Cancer charity to extend its services after announcing new full-time premises in Axminster

A cancer charity supporting patients in the Axminster area is expanding its services thanks to finding a permanent premises.

Axminster and Lyme Cancer Support (ALCS) has announced it is setting up full-time support in the grounds of Axminster Hospital.

The move has been made possible thanks to community fundraising and ‘very generous’ donors.

The charity hopes the new premises will be open later this year, in the autumn.

The new premises means the charity can expand its support services throughout the week.

The plans include space for drop-ins, creative workshops, a therapy room, and a library of resources.

Although based in Axminster, the charity said it will will continue to provide services, workshops and events in Lyme Regis, including drop-ins, men’s events and workshops.

Mary Kahn, charity founder, said: “We are delighted to announce that Axminster and Lyme Cancer Support will have a permanent home.

“This has been made possible by the amazing fund-raising across the local community and a couple of very generous donors. Thank you to all who have contributed and supported us.”

Mary added: “Having our own premises mean local people affected by cancer will have the opportunity to access support throughout the week.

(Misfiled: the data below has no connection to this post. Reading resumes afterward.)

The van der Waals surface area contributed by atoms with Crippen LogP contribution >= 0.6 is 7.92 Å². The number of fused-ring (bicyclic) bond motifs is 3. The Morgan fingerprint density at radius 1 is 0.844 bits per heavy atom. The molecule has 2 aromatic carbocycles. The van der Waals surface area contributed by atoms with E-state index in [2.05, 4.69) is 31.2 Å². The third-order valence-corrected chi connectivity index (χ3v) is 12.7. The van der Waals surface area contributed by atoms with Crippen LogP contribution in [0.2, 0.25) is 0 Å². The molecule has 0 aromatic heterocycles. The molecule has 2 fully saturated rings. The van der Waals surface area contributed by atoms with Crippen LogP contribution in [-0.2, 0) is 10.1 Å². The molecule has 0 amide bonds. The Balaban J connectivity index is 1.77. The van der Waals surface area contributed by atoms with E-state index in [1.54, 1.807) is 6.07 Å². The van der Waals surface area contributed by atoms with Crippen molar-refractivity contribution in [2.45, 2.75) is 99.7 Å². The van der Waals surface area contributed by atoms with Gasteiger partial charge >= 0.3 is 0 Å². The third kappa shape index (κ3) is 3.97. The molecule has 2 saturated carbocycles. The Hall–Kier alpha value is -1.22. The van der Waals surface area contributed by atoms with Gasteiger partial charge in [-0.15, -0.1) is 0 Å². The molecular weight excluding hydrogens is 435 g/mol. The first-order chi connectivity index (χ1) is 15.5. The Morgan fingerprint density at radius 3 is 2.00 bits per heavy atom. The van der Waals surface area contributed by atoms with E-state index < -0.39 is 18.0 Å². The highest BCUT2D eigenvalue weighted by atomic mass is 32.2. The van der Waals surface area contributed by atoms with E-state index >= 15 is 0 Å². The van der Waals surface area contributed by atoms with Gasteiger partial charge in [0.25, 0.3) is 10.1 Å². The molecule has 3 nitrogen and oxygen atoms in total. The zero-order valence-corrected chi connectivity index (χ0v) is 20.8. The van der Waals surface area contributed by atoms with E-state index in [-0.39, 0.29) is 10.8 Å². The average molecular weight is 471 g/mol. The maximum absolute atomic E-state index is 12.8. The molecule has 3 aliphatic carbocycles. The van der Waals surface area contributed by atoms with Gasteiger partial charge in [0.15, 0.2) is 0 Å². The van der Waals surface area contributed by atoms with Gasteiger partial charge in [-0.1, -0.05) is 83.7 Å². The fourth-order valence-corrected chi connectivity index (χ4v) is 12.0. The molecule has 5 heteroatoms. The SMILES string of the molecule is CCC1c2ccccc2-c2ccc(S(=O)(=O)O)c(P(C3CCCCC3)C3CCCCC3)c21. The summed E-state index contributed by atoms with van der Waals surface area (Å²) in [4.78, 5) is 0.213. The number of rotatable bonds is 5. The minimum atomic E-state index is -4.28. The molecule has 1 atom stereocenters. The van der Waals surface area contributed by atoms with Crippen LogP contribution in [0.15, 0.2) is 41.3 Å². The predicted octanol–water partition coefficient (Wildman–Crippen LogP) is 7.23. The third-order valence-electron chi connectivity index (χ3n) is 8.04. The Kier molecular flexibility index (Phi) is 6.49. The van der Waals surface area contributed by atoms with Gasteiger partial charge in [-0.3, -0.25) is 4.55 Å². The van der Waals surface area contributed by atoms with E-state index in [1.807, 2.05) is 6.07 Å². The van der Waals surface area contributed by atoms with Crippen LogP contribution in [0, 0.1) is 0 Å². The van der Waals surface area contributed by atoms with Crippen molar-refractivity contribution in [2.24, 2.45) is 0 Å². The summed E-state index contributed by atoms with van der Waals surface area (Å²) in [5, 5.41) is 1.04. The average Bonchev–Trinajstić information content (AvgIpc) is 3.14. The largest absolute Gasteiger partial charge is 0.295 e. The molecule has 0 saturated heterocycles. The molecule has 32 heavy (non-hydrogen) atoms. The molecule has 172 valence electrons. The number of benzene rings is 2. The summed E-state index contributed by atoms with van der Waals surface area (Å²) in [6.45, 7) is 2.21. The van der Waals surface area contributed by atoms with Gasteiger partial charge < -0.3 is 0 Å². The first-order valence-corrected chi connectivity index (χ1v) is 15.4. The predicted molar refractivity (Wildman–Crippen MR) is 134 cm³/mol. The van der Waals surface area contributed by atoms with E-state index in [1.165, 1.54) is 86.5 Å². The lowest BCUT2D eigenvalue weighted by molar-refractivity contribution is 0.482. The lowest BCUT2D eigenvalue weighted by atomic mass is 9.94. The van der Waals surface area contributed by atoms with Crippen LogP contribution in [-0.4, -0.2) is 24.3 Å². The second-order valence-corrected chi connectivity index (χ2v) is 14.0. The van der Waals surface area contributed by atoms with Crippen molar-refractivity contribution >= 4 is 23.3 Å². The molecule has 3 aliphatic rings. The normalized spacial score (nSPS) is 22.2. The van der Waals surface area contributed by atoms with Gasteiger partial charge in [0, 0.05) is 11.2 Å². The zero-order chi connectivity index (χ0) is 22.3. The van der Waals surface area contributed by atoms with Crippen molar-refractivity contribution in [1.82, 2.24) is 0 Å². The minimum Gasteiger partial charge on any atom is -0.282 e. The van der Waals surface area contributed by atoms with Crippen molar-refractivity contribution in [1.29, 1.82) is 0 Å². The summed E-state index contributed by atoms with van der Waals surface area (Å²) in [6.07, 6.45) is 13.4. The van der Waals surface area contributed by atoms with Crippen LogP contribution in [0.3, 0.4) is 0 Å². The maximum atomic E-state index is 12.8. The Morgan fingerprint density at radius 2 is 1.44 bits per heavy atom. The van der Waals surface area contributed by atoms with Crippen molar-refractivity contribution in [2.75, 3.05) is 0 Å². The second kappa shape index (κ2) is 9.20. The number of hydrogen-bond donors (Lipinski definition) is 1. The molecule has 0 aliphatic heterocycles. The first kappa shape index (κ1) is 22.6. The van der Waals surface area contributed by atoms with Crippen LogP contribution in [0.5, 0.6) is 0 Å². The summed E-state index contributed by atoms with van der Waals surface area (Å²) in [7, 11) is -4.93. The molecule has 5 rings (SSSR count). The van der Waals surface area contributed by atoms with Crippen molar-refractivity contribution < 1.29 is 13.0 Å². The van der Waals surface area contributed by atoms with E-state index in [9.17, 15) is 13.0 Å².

“The numbers of people reaching out for support has increased enormously and this will allow us to offer more support.”

The property is owned by Weycroft Investments and the charity is working with building management Axminster Property during the refurbishment.

Mary said: “We would like to thank Weycroft Investments for believing in us as a young charity and for their endorsement of the work we are carrying out, supporting those affected by cancer across the area of East Devon and West Dorset.

“We look forward to announcing our opening date in the autumn.”

Ian Styles, Axminster Property managing director, said: “We are delighted to be working with ALCS.

“We look forward to working with a number of local support groups, restoring and getting the building active once more for the community.”

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